LADEE Science Goals
(Derived from the LADEE public websites - https://www.nasa.gov/mission_pages/LADEE/main/index.html)
NASA's Lunar Atmosphere and Dust Environment Explorer (LADEE)
is a robotic mission that will orbit the moon to gather detailed information about the lunar atmosphere, conditions near the surface and environmental influences on lunar dust. A thorough understanding of these characteristics will address long-standing unknowns, and help scientists understand other planetary bodies as well. The LADEE spacecraft's modular common spacecraft bus, or body, is an innovative way of transitioning away from custom designs and toward multi-use designs and assembly-line production, which could drastically reduce the cost of spacecraft development, just as the Ford Model T did for automobiles.
The LADEE spacecraft and instrument package is designed to:
Goal 1: Determine the global density, composition, and time variability of the lunar atmosphere
- examining the fragile atmosphere before it is further perturbed by future human activities.
Goal 2: Compare to other planetary bodies with exospheres
- studying the Moon's exosphere will help understand other planetary bodies, such as Mercury or Jupiter's larger moons.
Goal 3: Characterize the history of the atmosphere
- understanding the interaction between the solar wind, lunar surface and interior, and meteoric infall as sources of atmospheric species.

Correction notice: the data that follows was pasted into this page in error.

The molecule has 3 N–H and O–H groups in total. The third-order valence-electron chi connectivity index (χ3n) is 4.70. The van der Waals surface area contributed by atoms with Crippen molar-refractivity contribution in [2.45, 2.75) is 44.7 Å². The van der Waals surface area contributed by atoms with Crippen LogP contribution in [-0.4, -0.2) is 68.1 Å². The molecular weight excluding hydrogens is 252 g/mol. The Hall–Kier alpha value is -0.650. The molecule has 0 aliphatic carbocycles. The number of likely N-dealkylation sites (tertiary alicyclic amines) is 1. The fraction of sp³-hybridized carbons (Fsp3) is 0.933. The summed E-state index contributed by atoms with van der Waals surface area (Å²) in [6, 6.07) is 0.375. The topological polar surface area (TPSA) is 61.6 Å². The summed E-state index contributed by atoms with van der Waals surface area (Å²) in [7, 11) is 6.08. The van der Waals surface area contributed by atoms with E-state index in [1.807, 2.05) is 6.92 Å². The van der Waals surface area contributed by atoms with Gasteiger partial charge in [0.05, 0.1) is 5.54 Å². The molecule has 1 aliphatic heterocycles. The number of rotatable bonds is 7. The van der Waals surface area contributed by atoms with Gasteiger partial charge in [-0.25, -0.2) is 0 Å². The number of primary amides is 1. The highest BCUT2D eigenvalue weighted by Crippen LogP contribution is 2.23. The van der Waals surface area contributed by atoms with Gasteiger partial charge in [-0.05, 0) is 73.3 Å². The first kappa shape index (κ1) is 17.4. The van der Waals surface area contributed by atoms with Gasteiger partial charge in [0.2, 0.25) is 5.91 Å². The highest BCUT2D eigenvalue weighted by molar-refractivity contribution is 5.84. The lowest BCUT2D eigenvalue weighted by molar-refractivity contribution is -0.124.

Goal 4: Test new technologies
- including a modular spacecraft bus that may reduce costs for future deep space missions, and the demonstration of a two-way high rate laser communication system for the first time on the Moon.
Objective 1: Determine the composition of the lunar atmosphere
and the processes that control its distribution and variability.
Objective 2: Characterize the lunar exospheric dust environment.
Onboard, LADEE will include three science instruments and a technology demonstration.
Ultraviolet and Visible Light Spectrometer (UVS):
will determine the composition of the lunar atmosphere by analyzing light signatures of materials it finds.
Neutral Mass Spectrometer (NMS):
will measure variations in the lunar atmosphere over multiple lunar orbits with the moon in different space environments.
Lunar Dust Experiment (LDEX):
will collect and analyze samples of any lunar dust particles in the tenuous atmosphere. These measurements will help scientists address a mystery: was lunar dust, electrically charged by solar ultraviolet light, responsible for pre-sunrise horizon glow that Apollo astronauts saw?
Lunar Laser Communications Demonstration:
will demonstrate the use of lasers instead of radio waves to achieve broadband speeds of 622Mb/s (compared to current methods that achieve ~100 Mb/s) to communicate with Earth.